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7. "George MacDonald" by Michael R Phillips, read by Johnny Heller

Scotland’s beloved storyteller George MacDonald, nineteenth-century Scottish novelist and poet, was reintroduced to twentieth century Christians by C.S. Lewis, whose reading of MacDonald’s Phantastestriggered his own spiritual awakening and conversion. Other renowned writers have voiced similar acknowledgements. G.K. Chesterton said of MacDonald, “If we test the matter of originality of attitude, George MacDonald was one of the three or four greatest men of the nineteenth century.” W.H. Auden adds, “In his power . . . to project his inner life into images . . . which are valid for all, he is one of the most remarkable writers of the nineteenth century.” Despite acclaim by his peers, historians, Christian statesmen, and literary giants of the past 100 years, MacDonald’s life and writings continue to be a source of controversy. Challenging the traditional religious views of his day, MacDonald was continually stretching, reaching, probing, questioning, and searching for truth. Author Michael R. Phillips leads the listener through those controversies to bring a fresh and insightful look at the man, his times, and his work.

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8. American Awakening Christmas Eve Show - 2015 Golden George Awards

American Awakening Christmas Eve Show - 2015 Golden George Awards

American Awakening Golden George Awards! Thursday, December 24th, 2015 When we were children we were grateful to those who filled our stockings at Christmas time. Why are we not grateful to God for filling our stockings with legs? - Gilbert K. Chesterton Opening Prayer: For Thursday Obama Claus: 1 Day until Christmas! (Find out what Obama Claus said for the final day before Christmas @ObamaClaus ) Song of The Day: Hark The Herald Angels Sing by for King and Country Christmas In America: Golden George Awards. Check out the list on Amazon! http://www.amazon.com/gp/product/B019RMUFNI?*Version*=1&*entries*=0 Closing Prayer: For Christmas Eve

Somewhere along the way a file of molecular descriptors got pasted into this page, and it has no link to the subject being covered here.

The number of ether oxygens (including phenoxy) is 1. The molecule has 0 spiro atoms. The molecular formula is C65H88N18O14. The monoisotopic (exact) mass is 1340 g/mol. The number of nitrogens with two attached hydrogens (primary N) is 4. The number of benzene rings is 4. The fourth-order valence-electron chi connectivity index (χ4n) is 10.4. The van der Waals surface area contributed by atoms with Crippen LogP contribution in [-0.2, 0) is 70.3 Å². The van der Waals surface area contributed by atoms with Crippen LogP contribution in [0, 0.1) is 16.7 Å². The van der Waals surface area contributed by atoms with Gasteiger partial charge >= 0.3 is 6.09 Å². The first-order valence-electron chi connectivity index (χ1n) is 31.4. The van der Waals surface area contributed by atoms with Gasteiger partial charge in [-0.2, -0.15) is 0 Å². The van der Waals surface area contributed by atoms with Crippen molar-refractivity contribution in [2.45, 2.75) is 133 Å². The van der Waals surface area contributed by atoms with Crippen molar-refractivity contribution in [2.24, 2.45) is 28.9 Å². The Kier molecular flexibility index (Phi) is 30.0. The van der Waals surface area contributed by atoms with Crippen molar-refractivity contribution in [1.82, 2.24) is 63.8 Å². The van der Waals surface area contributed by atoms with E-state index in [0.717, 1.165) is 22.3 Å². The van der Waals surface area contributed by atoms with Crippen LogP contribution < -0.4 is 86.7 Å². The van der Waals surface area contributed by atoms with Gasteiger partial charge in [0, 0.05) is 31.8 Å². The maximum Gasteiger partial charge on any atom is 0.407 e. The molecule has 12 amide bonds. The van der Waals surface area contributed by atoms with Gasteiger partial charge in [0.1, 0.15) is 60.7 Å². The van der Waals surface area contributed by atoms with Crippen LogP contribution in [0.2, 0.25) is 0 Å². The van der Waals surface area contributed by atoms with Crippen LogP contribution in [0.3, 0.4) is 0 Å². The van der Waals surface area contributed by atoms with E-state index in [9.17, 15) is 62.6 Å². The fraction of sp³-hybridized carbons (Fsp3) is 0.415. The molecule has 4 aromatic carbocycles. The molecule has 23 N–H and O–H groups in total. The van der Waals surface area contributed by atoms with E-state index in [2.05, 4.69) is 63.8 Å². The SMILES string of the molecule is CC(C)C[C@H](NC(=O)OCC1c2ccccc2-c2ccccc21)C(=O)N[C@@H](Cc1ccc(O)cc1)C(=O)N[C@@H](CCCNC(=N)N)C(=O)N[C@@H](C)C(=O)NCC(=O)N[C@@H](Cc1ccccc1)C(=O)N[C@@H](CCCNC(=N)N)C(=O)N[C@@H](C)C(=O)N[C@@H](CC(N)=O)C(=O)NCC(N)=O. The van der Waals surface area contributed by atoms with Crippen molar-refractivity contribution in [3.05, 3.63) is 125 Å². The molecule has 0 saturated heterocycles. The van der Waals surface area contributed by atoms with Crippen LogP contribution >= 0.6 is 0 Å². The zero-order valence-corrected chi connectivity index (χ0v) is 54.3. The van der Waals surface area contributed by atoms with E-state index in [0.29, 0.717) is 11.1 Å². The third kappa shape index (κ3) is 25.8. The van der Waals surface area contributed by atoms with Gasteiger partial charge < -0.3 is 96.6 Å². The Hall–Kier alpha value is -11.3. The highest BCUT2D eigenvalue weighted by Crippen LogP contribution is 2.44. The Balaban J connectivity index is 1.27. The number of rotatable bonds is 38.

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9. Kyrie fons bonitatis

  • Published: 2010-12-14T10:47:02Z
  • By hparkes
Kyrie fons bonitatis

Recorded at St George's, Chesterton 9th February 2010

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10. Servite domino

  • Published: 2010-12-14T10:47:03Z
  • By hparkes
Servite domino

Recorded at St George's, Chesterton 9th February 2010

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11. Subvenite sancti

  • Published: 2010-12-14T10:47:03Z
  • By hparkes
Subvenite sancti

Recorded at St George's, Chesterton 9th February 2010

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12. Os ky hereos

  • Published: 2010-12-14T10:47:02Z
  • By hparkes
Os ky hereos

Recorded at St George's, Chesterton 9th February 2010

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13. Candida concio

  • Published: 2010-12-14T10:47:01Z
  • By hparkes
Candida concio